What more can be said? Being around 15,000 like-minded people – people who care about the written word, about publishing, education, poetry and prose – it is both an awe-inspiring and humbling experience. I am proud to be one of the managing co-editors of Duende, and I am honored to be a student of Goddard College. As a literary magazine and as an institution, we are setting a high standard of excellence, and it was evident at AWP in Minneapolis, just as it will be when I see all of you at AWP in Los Angeles in 2016!

Confessions of a Star-Struck Memoirist

By Catherine Chambers

As the 2015 Association of Writers & Writing Programs (AWP) Conference draws near, I’ve been reflecting on my experiences since I attended the 2014 conference in Seattle. In the past year, I found, applied to, and was accepted by Goddard College's BFA in Creative Writing program after a two-year break from school to work for a circus troupe in Dallas, Texas. I had my first piece of writing (incidentally, based on an encounter I had during the conference) published in a literary journal, moved to a new state, and chose the career of “writer” for myself.

Previously, writing had been a hobby for me, one that I enjoyed but didn’t feel that I was especially good at. I began to write memoir pieces about my experience in the circus, an abusive relationship, and my childhood, but I didn’t feel “legit” writing about these things. Everyone had these problems, I thought. Nothing made me any more special than the next memoirist who loved her mom and made some bad choices in the love department.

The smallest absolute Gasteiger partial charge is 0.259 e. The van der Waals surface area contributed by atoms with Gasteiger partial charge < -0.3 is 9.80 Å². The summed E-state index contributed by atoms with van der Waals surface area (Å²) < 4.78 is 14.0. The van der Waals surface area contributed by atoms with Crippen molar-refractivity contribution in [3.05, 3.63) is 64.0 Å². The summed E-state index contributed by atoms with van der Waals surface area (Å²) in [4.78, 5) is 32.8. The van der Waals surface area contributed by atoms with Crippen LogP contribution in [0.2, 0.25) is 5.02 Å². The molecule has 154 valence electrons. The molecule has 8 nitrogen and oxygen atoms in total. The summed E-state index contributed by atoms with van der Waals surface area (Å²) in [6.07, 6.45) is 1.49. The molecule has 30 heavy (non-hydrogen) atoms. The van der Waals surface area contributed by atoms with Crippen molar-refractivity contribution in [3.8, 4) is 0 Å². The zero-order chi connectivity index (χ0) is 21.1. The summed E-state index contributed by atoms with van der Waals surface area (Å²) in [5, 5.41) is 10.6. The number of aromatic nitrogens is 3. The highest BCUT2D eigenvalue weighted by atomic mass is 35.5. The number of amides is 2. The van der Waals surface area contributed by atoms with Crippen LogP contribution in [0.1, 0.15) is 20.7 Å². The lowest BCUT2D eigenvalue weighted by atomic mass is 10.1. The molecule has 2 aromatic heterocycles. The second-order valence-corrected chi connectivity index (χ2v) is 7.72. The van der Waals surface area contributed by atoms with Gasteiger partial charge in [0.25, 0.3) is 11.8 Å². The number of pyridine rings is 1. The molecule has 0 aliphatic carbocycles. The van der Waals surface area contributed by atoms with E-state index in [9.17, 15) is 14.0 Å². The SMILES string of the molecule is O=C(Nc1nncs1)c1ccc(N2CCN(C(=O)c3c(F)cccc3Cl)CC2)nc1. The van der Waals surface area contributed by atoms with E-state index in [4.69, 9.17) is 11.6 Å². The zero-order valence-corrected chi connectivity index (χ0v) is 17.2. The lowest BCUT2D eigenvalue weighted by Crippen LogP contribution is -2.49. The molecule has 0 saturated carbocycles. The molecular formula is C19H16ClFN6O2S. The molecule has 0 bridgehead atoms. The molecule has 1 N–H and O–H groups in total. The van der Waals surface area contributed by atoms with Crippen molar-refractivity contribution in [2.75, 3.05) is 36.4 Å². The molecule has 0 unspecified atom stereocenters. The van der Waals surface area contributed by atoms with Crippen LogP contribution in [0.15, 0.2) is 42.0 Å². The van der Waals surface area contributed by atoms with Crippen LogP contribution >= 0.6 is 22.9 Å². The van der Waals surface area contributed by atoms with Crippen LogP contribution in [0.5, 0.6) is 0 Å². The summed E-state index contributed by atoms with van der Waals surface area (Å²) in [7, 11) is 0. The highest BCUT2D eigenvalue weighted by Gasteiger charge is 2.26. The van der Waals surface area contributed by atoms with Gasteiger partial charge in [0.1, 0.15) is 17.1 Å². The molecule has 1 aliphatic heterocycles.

At this point, I would like to take the opportunity to thank Nicole Hardy, author of Confessions of a Latter-day Virgin: A Memoir. She, along with with Suzanne Morrison and Claire Dederer, presented a panel on humor in memoirs by women. It was the first panel I attended at #AWP14, and I was completely taken with all three women, Nicole Hardy especially.  After the panel, I was walking around with my two best friends (Hi Janice! Hi Jenna!) and we stopped at a booth about ten feet from Nicole. My friends urged me to go talk to her, but I was having a hard time with my words. I couldn't believe I could just walk up to her?!

I did eventually get up the courage, and Nicole gave me a hug. I asked her if I could ask for writing advice, and she said that I could ask her anything. My questions were: “What if my story is average compared to someone else’s? What if my experiences aren’t extraordinary?”

Her answer: “It doesn’t matter. All your experiences can be extraordinary. It’s not the quantity of stories you tell; it’s the quality of your storytelling.” From that moment, my perspective of my own writing shifted. I started taking steps to better myself as a storyteller, rather than worrying that my life wasn’t interesting enough to merit the title of “memoirist.” Following that illuminating experience, I found Goddard, I found confidence in my craft, and eventually, I found beauty in everyday experiences.   

I will be live-tweeting my #AWP15 experience as I represent Duende with Managing Editor Amy Sterne, Non-Fiction Editor Jørn Otte, and Faculty Advisor/Editor-in-Chief Wendy Call. Come by the Duende booth and take a selfie with us, talk writing with us, or come by just for a hug. Let's #MeetandTweet

We would especially love a photo-op with any of our contributors! See you in Minneapolis!

Follow @DuendeLiterary for updates from the journal, and @CatChamberz on Twitter and Instagram for Catherine’s live-tweets of #AWP15! #SharetheDuende